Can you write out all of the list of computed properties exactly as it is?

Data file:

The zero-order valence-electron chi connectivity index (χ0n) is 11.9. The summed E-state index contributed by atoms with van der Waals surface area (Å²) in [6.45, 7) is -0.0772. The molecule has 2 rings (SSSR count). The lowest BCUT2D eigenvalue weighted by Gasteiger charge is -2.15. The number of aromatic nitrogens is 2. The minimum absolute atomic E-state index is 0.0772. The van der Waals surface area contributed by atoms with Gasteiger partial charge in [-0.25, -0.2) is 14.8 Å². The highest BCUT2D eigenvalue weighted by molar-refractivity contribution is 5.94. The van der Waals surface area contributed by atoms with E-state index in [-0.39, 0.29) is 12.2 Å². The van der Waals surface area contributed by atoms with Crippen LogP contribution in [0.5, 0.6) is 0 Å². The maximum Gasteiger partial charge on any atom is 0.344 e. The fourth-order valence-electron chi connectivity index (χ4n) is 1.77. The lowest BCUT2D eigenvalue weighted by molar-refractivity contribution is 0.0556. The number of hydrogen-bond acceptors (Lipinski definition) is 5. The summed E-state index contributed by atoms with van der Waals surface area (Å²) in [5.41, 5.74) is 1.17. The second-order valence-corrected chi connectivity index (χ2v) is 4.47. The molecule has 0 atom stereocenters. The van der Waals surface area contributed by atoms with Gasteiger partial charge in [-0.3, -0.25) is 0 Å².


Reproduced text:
The zero-order valence-electron chi connectivity index (χ0n) is 11.9. The summed E-state index contributed by atoms with van der Waals surface area (Å²) in [6.45, 7) is -0.0772. The molecule has 2 rings (SSSR count). The lowest BCUT2D eigenvalue weighted by Gasteiger charge is -2.15. The number of aromatic nitrogens is 2. The minimum absolute atomic E-state index is 0.0772. The van der Waals surface area contributed by atoms with Gasteiger partial charge in [-0.25, -0.2) is 14.8 Å². The highest BCUT2D eigenvalue weighted by molar-refractivity contribution is 5.94. The van der Waals surface area contributed by atoms with E-state index in [-0.39, 0.29) is 12.2 Å². The van der Waals surface area contributed by atoms with Crippen LogP contribution in [0.5, 0.6) is 0 Å². The maximum Gasteiger partial charge on any atom is 0.344 e. The fourth-order valence-electron chi connectivity index (χ4n) is 1.77. The lowest BCUT2D eigenvalue weighted by molar-refractivity contribution is 0.0556. The number of hydrogen-bond acceptors (Lipinski definition) is 5. The summed E-state index contributed by atoms with van der Waals surface area (Å²) in [5.41, 5.74) is 1.17. The second-order valence-corrected chi connectivity index (χ2v) is 4.47. The molecule has 0 atom stereocenters. The van der Waals surface area contributed by atoms with Gasteiger partial charge in [-0.3, -0.25) is 0 Å².